Crabbing – like a pot of gold
IT’LL be a bit wet and windy on the water for most of this weekend .
Sunday is looking to abate a little and early in the week should be okay, according to Matt from Bransford’s Tackle at Clifton Beach.
“The winds are still going to be up a little, it’s the typical story we’ve had in the last couple of months,” Matt said.
“The good news is we’re coming into the neap tide over the weekend which is very favourable for the lure fisherman.
“It creates a clearer, slower moving water and gives fishermen the opportunity to present their lure more accurately.
“Personally I love them compared to the big tides where you miss out on the easier presentation of bait and lures”
Neap tides make reef fishing harder.
With the winds persistently up people have been trying their hand at crabbing (see Tip below).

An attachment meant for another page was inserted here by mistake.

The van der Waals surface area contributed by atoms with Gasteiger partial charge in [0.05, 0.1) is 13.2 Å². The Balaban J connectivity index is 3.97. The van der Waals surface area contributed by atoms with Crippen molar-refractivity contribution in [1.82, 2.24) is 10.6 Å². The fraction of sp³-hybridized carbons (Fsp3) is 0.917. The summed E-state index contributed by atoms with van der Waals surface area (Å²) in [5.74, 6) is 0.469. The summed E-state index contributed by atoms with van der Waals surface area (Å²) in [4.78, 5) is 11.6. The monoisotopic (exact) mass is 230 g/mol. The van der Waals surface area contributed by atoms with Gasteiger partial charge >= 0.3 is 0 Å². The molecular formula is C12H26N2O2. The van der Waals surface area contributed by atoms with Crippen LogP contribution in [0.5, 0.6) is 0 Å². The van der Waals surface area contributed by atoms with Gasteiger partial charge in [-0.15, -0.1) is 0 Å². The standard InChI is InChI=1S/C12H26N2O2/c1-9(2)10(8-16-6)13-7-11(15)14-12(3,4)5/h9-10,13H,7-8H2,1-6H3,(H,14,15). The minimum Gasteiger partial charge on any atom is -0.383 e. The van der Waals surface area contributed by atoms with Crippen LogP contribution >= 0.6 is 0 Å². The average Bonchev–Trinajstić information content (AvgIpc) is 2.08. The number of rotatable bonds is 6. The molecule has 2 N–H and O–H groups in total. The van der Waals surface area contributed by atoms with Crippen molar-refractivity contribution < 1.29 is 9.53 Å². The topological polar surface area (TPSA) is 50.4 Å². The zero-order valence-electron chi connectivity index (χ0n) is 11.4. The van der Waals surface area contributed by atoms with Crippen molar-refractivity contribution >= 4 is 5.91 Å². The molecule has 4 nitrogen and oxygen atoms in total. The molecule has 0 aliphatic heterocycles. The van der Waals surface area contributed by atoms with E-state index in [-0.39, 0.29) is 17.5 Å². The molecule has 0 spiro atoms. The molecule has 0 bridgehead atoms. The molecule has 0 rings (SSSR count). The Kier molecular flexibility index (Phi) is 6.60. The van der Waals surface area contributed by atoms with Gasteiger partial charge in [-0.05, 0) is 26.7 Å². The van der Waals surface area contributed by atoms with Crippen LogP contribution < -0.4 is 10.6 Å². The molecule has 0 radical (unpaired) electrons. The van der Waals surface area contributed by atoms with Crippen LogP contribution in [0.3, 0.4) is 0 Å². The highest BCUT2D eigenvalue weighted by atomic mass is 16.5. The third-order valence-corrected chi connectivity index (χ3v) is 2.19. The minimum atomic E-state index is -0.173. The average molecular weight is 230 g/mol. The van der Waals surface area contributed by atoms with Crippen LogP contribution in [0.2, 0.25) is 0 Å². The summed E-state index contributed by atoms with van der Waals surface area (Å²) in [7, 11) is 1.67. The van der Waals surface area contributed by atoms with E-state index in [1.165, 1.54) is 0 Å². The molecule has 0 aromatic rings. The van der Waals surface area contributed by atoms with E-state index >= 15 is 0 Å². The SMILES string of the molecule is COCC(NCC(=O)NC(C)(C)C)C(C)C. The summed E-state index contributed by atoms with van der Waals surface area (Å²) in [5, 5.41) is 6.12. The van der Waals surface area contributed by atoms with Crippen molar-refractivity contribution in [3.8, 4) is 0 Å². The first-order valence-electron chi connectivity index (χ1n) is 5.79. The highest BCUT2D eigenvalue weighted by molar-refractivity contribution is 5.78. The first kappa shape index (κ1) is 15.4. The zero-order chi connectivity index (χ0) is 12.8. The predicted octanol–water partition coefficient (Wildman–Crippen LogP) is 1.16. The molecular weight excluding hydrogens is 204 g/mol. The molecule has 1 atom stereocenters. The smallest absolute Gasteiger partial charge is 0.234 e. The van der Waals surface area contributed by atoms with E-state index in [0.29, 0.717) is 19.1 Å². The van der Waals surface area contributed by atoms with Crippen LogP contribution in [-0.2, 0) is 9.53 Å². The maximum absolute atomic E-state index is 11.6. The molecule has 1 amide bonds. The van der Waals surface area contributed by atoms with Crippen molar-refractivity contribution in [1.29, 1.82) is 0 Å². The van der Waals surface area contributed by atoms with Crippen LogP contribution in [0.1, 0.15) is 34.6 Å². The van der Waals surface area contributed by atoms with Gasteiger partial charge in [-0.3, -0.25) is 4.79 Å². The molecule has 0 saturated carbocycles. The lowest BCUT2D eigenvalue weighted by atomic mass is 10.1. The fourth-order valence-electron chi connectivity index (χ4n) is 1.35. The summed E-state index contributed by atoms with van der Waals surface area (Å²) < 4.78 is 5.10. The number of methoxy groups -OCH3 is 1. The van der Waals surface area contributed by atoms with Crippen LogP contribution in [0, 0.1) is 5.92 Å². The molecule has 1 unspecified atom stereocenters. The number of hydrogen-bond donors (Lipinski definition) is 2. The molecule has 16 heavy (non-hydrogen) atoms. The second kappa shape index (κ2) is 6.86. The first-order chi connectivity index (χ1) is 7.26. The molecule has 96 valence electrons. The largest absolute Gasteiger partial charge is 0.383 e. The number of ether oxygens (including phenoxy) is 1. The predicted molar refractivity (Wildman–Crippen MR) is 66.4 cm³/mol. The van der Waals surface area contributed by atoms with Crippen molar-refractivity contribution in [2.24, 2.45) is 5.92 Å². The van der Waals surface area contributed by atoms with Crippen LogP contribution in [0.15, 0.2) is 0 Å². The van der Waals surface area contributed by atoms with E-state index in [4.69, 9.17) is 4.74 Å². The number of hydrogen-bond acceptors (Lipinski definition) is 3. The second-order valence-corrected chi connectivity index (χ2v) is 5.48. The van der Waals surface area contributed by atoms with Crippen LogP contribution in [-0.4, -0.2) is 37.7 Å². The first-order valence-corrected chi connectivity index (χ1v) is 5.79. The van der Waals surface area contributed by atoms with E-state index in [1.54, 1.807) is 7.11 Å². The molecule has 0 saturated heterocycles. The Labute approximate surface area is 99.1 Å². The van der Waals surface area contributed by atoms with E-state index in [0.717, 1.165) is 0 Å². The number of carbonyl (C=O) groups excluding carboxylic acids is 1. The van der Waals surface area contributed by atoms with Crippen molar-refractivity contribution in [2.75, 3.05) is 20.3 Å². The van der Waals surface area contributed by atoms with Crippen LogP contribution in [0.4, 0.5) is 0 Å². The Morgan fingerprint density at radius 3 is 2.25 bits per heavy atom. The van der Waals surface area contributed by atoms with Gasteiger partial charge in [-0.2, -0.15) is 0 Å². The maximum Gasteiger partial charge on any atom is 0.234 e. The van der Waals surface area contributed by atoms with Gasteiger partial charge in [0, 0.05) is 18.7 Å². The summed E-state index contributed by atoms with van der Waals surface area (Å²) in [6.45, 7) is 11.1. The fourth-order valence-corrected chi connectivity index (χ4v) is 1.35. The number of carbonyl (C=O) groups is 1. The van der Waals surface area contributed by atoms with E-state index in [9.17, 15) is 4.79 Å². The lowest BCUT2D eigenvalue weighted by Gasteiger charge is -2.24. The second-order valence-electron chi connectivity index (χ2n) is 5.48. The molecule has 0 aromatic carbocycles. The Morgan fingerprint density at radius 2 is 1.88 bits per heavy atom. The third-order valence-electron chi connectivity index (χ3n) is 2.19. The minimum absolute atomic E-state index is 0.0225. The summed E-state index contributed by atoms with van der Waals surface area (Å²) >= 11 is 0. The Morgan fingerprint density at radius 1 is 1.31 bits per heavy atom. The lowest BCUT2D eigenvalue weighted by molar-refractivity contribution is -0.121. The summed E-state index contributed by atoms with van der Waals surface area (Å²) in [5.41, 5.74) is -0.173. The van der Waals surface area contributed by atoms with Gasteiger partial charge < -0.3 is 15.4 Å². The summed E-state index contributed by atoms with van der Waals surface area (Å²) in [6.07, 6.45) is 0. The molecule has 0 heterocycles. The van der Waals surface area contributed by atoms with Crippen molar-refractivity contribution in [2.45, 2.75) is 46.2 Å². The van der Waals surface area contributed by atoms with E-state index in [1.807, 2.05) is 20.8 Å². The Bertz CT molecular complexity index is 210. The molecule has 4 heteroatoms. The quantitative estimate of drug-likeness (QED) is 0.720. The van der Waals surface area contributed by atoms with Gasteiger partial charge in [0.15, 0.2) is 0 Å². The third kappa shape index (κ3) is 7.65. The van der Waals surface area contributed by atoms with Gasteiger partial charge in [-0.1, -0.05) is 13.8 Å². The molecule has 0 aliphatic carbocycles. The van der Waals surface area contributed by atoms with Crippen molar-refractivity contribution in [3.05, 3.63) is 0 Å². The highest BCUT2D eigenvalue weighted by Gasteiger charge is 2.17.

“We’ve sold a lot of crabbing gear and crab bait,” Matt said.
“During the last week we’ve seen a lot of good captures of mud crabs considering it’s a hit and miss sort of fishery.
“With the winds up and people not being able to do their normal reef fishing a lot of people have been doing stuff like that and there are some monster crabs out there.”
The Daintree River is producing some nice trevally and queenfish, a fantastic sport fish.
“There’s a lot of them in the river systems at the moment, this is pretty common in the winter months,” Matt said.
“They come up to breed and some weigh in at around 50 pounds.
“Some of the local guides have been getting into them and they’ve broken a lot of rods and lost a lot of lures.”
The barramundi have gone quiet, with only a few reports of catches recently.
Matt had some wise words for those who don’t catch a whole lot.
“Fish to the tides, don’t just go out whenever you have time,” he said.
“As soon as you start getting a current and the tide moves a bit faster, that is a good time where fish are on the bite.”
Charter boats have seen a few humpback whales while they migrate off the coast. Matt said although they’re a fantastic sight they scare off the reef fish.